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A Poem

A poem found in one of the journals of Harris A. Clergue,
youngest son of the late Harriet and Patrick Clergue.

Axendough, a legend of old

A monster unspeakable from a realm untold

(Listen to my warning, and let the story unfold!)

As the legend shall go:

His heart was black,

Cold, cruel, and callous.

He wore tattered robes which hung slack

From his frame, a body deserving the gallows.

As tall as a tower,

Endowed with hideous strengths,

In short: a monster.

To what lengths

Would he go to avenge himself?

I pray that we never know,

Nay, not even myself!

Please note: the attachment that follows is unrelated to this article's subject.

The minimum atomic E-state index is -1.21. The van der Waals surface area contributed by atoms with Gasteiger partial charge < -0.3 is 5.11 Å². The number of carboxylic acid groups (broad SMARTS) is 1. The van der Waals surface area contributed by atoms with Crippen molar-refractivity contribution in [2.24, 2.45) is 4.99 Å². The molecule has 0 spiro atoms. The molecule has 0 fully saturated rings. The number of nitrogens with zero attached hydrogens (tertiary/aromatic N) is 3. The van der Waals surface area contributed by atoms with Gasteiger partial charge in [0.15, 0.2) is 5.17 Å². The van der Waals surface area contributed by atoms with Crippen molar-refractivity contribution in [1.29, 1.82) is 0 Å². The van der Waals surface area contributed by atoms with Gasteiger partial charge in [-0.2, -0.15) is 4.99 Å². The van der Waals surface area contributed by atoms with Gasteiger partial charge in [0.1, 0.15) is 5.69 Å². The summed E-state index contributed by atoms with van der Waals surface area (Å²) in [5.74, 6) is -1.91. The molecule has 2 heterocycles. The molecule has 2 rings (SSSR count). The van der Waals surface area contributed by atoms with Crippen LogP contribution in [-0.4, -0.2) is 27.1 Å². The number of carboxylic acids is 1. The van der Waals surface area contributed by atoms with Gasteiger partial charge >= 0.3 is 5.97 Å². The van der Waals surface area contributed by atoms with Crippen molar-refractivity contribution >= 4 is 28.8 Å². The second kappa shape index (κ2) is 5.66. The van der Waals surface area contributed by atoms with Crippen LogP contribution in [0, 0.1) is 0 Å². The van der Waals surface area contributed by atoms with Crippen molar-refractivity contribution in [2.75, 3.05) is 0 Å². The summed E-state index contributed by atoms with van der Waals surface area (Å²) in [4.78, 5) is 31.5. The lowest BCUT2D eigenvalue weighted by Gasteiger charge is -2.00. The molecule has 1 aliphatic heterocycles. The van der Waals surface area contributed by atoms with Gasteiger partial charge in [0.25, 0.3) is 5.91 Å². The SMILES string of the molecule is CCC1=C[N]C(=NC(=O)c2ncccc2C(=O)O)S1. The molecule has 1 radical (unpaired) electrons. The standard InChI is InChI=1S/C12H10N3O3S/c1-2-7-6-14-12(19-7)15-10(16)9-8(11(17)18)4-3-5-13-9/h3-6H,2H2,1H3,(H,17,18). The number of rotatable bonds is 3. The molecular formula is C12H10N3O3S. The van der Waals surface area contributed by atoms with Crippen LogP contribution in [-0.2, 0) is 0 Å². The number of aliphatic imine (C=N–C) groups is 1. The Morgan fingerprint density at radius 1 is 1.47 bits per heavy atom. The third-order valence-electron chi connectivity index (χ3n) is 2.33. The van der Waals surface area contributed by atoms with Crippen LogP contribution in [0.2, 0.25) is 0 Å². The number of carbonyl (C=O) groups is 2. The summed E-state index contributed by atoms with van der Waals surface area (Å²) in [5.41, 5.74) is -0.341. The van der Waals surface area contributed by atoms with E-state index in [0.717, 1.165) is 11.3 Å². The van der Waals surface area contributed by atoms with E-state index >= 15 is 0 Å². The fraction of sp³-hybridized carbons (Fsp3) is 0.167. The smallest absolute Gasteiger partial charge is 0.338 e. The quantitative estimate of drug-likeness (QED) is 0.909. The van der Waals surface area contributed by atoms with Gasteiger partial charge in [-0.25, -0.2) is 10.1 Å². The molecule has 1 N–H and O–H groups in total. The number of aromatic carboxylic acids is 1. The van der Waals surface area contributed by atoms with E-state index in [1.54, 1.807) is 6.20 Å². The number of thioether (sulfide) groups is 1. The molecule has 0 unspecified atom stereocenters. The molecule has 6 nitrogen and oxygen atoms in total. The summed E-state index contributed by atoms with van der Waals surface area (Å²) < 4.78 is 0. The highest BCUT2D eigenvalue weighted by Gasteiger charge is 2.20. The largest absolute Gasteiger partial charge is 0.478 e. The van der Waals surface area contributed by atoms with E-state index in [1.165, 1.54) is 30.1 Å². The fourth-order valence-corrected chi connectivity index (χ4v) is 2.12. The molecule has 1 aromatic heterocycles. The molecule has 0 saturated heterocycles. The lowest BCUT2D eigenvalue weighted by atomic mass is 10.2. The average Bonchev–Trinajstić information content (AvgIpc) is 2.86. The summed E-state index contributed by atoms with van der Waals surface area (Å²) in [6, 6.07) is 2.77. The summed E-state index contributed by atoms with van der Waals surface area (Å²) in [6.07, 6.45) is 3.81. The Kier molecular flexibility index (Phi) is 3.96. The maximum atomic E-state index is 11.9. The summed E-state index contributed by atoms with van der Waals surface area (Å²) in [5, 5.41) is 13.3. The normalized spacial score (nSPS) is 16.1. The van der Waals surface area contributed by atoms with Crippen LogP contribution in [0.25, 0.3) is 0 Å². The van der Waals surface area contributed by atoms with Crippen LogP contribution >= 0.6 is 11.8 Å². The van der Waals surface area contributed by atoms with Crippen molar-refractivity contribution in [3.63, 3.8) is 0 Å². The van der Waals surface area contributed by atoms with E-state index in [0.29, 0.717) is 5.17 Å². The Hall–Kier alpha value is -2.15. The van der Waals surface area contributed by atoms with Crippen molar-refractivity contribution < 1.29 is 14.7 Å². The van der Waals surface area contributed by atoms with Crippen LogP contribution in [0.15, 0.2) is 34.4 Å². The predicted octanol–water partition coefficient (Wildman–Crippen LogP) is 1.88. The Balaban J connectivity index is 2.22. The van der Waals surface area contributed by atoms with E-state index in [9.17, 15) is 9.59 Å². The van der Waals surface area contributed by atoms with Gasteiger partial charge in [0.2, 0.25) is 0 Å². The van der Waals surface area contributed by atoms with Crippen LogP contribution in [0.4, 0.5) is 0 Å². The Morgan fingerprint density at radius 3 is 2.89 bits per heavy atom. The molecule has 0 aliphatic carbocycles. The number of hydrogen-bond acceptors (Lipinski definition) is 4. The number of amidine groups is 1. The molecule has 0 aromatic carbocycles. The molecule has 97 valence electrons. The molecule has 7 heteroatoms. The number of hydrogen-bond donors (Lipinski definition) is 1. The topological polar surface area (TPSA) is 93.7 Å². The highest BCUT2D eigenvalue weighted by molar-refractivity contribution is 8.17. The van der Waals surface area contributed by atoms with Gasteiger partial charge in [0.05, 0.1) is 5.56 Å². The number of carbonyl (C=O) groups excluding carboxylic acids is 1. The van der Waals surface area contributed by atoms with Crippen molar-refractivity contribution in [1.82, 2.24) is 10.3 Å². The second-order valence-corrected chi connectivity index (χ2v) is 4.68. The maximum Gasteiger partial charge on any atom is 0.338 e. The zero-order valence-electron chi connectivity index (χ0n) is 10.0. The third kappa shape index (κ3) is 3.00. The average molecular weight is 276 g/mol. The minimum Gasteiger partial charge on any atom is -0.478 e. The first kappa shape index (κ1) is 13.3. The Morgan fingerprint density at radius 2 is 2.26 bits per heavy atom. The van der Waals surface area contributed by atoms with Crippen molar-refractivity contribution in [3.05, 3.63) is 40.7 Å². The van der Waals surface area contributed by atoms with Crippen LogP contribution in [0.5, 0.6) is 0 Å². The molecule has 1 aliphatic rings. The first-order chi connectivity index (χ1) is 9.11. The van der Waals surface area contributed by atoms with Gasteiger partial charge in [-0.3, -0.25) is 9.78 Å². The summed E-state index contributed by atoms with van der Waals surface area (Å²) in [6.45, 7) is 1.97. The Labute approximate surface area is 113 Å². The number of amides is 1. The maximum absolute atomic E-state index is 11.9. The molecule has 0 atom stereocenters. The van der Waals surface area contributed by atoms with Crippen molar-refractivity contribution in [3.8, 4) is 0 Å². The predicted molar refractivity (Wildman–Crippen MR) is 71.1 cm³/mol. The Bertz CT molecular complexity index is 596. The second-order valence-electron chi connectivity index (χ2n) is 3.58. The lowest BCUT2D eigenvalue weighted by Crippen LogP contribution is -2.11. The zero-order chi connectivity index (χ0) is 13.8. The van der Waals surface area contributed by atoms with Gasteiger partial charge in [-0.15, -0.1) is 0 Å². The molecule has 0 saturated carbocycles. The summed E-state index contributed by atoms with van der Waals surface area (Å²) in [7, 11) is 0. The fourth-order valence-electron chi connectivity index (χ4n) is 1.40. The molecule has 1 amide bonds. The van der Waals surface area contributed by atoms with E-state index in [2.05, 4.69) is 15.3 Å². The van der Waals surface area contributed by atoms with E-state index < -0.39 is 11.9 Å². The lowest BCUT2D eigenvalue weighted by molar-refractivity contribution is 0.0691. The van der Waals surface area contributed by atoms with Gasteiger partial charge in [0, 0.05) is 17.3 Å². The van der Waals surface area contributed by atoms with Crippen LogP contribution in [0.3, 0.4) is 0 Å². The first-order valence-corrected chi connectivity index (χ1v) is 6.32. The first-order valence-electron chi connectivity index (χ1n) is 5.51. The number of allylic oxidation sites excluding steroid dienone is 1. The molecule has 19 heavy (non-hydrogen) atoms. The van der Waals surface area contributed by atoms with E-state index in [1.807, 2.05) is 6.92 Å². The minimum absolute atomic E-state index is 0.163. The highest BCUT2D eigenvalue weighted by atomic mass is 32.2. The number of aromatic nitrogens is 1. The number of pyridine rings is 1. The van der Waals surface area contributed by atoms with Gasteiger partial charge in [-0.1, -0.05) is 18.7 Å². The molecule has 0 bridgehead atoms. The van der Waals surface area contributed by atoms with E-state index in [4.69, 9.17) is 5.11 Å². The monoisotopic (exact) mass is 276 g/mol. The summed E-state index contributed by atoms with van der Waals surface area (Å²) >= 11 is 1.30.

With claws like knives,

The shadow in the dark

Preys upon children, men, and wives

Without leaving trace nor mark.

The spell caster casts out his curses

With neither thought nor impunity.

He has been relegated to the tales told

To children by their nurses

But fear him still, yes, for he is here

For eternity.

Who may stop him?

All is futility.

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